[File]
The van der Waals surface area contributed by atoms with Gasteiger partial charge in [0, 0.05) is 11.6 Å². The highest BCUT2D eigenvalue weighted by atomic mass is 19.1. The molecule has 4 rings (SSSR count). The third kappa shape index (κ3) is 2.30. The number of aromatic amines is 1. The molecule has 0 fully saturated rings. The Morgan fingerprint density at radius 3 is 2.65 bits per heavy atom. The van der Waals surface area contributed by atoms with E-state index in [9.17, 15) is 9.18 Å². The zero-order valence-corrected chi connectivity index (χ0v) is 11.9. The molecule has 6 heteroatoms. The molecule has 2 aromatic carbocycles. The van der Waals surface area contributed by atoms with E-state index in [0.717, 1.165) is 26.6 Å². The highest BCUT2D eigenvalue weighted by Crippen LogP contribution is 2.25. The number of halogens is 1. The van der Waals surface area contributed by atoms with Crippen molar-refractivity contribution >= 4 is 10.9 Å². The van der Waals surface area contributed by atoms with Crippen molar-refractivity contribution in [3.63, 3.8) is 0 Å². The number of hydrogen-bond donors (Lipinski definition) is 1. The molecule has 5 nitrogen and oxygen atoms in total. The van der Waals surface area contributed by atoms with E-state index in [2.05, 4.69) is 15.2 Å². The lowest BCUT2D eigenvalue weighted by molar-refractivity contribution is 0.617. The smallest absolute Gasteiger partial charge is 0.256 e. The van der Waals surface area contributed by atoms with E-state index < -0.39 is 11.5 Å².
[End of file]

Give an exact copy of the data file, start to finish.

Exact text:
The van der Waals surface area contributed by atoms with Gasteiger partial charge in [0, 0.05) is 11.6 Å². The highest BCUT2D eigenvalue weighted by atomic mass is 19.1. The molecule has 4 rings (SSSR count). The third kappa shape index (κ3) is 2.30. The number of aromatic amines is 1. The molecule has 0 fully saturated rings. The Morgan fingerprint density at radius 3 is 2.65 bits per heavy atom. The van der Waals surface area contributed by atoms with E-state index in [9.17, 15) is 9.18 Å². The zero-order valence-corrected chi connectivity index (χ0v) is 11.9. The molecule has 6 heteroatoms. The molecule has 2 aromatic carbocycles. The van der Waals surface area contributed by atoms with E-state index in [0.717, 1.165) is 26.6 Å². The highest BCUT2D eigenvalue weighted by Crippen LogP contribution is 2.25. The number of halogens is 1. The van der Waals surface area contributed by atoms with Crippen molar-refractivity contribution >= 4 is 10.9 Å². The van der Waals surface area contributed by atoms with Crippen molar-refractivity contribution in [3.63, 3.8) is 0 Å². The number of hydrogen-bond donors (Lipinski definition) is 1. The molecule has 5 nitrogen and oxygen atoms in total. The van der Waals surface area contributed by atoms with E-state index in [2.05, 4.69) is 15.2 Å². The lowest BCUT2D eigenvalue weighted by molar-refractivity contribution is 0.617. The smallest absolute Gasteiger partial charge is 0.256 e. The van der Waals surface area contributed by atoms with E-state index < -0.39 is 11.5 Å².